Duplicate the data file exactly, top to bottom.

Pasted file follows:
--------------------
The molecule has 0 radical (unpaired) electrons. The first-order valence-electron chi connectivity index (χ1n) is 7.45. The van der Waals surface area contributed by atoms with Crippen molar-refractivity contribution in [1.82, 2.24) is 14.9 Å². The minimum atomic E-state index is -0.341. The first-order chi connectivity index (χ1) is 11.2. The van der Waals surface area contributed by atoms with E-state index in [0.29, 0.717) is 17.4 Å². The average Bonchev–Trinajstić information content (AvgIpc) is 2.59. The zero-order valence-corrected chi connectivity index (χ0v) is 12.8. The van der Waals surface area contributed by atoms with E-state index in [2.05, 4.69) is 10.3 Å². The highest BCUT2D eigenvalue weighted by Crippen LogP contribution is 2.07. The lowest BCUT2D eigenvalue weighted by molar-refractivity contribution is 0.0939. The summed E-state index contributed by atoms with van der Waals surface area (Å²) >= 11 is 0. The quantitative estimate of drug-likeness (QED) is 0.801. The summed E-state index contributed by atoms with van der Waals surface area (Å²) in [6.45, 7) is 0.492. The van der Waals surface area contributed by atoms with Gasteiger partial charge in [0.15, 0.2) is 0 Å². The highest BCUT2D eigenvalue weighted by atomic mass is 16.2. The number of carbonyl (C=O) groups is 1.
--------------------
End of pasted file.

The molecule has 0 radical (unpaired) electrons. The first-order valence-electron chi connectivity index (χ1n) is 7.45. The van der Waals surface area contributed by atoms with Crippen molar-refractivity contribution in [1.82, 2.24) is 14.9 Å². The minimum atomic E-state index is -0.341. The first-order chi connectivity index (χ1) is 11.2. The van der Waals surface area contributed by atoms with E-state index in [0.29, 0.717) is 17.4 Å². The average Bonchev–Trinajstić information content (AvgIpc) is 2.59. The zero-order valence-corrected chi connectivity index (χ0v) is 12.8. The van der Waals surface area contributed by atoms with E-state index in [2.05, 4.69) is 10.3 Å². The highest BCUT2D eigenvalue weighted by Crippen LogP contribution is 2.07. The lowest BCUT2D eigenvalue weighted by molar-refractivity contribution is 0.0939. The summed E-state index contributed by atoms with van der Waals surface area (Å²) >= 11 is 0. The quantitative estimate of drug-likeness (QED) is 0.801. The summed E-state index contributed by atoms with van der Waals surface area (Å²) in [6.45, 7) is 0.492. The van der Waals surface area contributed by atoms with Gasteiger partial charge in [0.15, 0.2) is 0 Å². The highest BCUT2D eigenvalue weighted by atomic mass is 16.2. The number of carbonyl (C=O) groups is 1.